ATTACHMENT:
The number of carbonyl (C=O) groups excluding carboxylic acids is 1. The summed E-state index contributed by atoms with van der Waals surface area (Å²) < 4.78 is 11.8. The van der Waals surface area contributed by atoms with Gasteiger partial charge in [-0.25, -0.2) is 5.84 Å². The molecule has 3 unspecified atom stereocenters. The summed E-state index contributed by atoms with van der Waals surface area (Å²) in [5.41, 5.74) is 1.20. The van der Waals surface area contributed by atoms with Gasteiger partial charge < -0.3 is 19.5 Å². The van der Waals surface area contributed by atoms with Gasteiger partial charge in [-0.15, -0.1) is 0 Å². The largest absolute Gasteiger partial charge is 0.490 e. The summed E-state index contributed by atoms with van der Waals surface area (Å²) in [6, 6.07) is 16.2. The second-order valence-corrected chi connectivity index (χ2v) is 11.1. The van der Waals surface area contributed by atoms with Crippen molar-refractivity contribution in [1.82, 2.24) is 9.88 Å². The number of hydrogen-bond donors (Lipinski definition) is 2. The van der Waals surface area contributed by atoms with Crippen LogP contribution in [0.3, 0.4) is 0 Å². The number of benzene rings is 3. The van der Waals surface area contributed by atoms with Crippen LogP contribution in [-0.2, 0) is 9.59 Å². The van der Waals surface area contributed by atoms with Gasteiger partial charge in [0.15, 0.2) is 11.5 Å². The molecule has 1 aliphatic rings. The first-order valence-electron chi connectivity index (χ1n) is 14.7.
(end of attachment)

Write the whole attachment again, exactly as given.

The number of carbonyl (C=O) groups excluding carboxylic acids is 1. The summed E-state index contributed by atoms with van der Waals surface area (Å²) < 4.78 is 11.8. The van der Waals surface area contributed by atoms with Gasteiger partial charge in [-0.25, -0.2) is 5.84 Å². The molecule has 3 unspecified atom stereocenters. The summed E-state index contributed by atoms with van der Waals surface area (Å²) in [5.41, 5.74) is 1.20. The van der Waals surface area contributed by atoms with Gasteiger partial charge < -0.3 is 19.5 Å². The van der Waals surface area contributed by atoms with Gasteiger partial charge in [-0.15, -0.1) is 0 Å². The largest absolute Gasteiger partial charge is 0.490 e. The summed E-state index contributed by atoms with van der Waals surface area (Å²) in [6, 6.07) is 16.2. The second-order valence-corrected chi connectivity index (χ2v) is 11.1. The van der Waals surface area contributed by atoms with Crippen molar-refractivity contribution in [1.82, 2.24) is 9.88 Å². The number of hydrogen-bond donors (Lipinski definition) is 2. The van der Waals surface area contributed by atoms with Crippen LogP contribution in [0.3, 0.4) is 0 Å². The number of benzene rings is 3. The van der Waals surface area contributed by atoms with Crippen LogP contribution in [-0.2, 0) is 9.59 Å². The van der Waals surface area contributed by atoms with Gasteiger partial charge in [0.15, 0.2) is 11.5 Å². The molecule has 1 aliphatic rings. The first-order valence-electron chi connectivity index (χ1n) is 14.7.